Sarah reflected: “I’ve been Deputy Mayor and Mayor of Reading. It’s entirely different to being a councillor, as it’s a ceremonial position and when I’m wearing the chain I have to be politically neutral.
“But the main reason I put myself forward for Mayor was because my youngest son was born nine and a half weeks’ premature. As Mayor one of your responsibilities is to raise money for charity, and I wanted to fundraise for ‘Babies in Buscot’.
“I also decided to fundraise for, and raise awareness of, Fibromyalgia as I was diagnosed with that the year I ran for Mayor. I’m thrilled that I raised over £30,000 for my designated charities while I was Mayor.
“If you’d have asked me when I was a pupil at Meadway School if I’d become Mayor of Reading one day I would’ve laughed – but you just have to take opportunities as they present themselves.”
A fulfilling job
After her year as Mayor, Sarah wasn’t ready to give up her passion for supporting charities. Following a tough personal year in 2019 with her mum being diagnosed with breast cancer, Sarah made the move from the financial to the charity sector.
PACT is an adoption charity and family support provider helping hundreds of families every year through adoption and adoption support services, and community projects across London and the south east of England.
Sarah explains more about what PACT does: “PACT is a charity with three streams – we fundraise for adoption support for children who usually wait longer to find a family, for example sibling groups, or those with disabilities or from minority backgrounds. The second stream is Alana House, which uses the nine pathways of support to empower women with complex needs who are looking to make positive life changes. The third stream is ‘Bounce Back 4 Kids’, a domestic abuse recovery programme to support children who have been affected by, or who have witnessed, domestic abuse.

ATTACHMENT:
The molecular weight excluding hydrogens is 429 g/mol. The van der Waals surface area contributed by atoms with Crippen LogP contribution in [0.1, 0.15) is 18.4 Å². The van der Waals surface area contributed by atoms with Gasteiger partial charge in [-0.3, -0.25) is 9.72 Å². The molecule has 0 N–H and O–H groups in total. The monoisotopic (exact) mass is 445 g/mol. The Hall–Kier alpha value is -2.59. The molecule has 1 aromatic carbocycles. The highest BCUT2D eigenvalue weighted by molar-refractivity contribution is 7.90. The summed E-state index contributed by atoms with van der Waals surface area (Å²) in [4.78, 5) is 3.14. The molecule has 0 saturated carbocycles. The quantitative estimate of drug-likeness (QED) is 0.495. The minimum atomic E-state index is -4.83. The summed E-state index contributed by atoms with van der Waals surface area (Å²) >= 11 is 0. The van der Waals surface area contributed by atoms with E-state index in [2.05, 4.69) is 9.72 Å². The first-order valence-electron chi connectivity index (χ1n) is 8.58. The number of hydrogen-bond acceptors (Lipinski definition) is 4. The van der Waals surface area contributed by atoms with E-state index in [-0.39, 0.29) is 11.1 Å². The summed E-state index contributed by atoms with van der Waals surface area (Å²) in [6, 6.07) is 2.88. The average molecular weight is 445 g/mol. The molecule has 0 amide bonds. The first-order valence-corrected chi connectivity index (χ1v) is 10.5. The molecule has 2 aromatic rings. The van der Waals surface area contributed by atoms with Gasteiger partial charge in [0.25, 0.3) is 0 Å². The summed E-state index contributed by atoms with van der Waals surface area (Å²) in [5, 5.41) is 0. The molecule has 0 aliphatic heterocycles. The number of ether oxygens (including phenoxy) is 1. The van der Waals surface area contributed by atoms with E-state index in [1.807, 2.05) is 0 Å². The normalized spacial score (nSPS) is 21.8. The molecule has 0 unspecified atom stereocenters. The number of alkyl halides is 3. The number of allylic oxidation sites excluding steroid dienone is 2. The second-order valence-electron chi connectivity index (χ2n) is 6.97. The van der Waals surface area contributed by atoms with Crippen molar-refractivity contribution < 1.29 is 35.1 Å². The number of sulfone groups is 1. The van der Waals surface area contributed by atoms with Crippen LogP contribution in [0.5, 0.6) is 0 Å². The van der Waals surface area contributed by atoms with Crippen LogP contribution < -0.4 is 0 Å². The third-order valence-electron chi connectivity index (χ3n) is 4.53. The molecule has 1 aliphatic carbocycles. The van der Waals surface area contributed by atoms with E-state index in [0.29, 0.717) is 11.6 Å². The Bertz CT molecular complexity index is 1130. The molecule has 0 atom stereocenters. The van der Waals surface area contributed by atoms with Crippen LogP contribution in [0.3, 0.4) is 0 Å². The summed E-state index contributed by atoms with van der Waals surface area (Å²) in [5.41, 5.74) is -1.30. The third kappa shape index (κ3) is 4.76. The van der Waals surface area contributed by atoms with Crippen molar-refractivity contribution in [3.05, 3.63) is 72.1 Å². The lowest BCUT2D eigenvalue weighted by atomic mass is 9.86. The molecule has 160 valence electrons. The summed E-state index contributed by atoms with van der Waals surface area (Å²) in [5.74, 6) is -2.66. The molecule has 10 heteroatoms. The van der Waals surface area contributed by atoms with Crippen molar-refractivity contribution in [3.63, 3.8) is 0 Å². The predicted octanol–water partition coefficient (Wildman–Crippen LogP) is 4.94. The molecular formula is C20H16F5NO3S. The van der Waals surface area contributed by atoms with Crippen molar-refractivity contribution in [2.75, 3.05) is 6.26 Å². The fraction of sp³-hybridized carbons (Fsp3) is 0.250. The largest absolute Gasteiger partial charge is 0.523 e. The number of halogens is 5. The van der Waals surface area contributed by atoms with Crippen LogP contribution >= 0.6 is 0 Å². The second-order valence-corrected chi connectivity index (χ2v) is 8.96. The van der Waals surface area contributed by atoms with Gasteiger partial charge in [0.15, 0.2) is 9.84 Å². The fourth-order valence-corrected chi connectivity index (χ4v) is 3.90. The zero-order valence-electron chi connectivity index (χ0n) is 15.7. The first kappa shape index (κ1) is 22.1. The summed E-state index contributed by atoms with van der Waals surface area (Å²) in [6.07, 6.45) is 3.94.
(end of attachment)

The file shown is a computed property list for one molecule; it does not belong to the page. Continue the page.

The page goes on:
“This job really fulfils me. It’s all about social justice and equity. We give people the understanding, in all three strands, to really make the best out of life.”
Using your voice for change
Sarah’s desire to make an impact in her community frequently sees her back on the University of Reading campus in her various roles, and she was named University of Reading Alumna of the Year in 2015 for her outstanding contribution to the community.
Sarah reflects on this recognition: “I was astonished to receive this award. But it was an absolute honour, simply wonderful.
“It was lovely to come back to the University, to meet my old professors and to be recognised for what I’d gone onto do. I never thought that would happen. I still feel very fondly towards the University and it’s nice to be remembered by them.
“I’m lucky to still have strong ties with the University under my many different hats. I’ve been onto campus for PACT to talk to the student radio station, and to talk about Alana House for International Women’s Day last year. I also did a talk to students about what it’s like to be Mayor, and as a councillor I work with the University’s Community Engagement team on improving their engagement with the town.”
Sarah summarises her key motivation in all the work she undertakes. “A lot of us can criticise things, but if you want to make a change you have to actually do it yourself, if you can,” she said. “I’m very fortunate to be in a position where I can make a difference and so I try to. Over the years I’ve gained the skills, experience, connections and confidence to make my voice heard in the right places.
“If you’re going to moan about something it’s important to back those words with action and to use your voice for change. That’s what I’ve been lucky to be able to do.”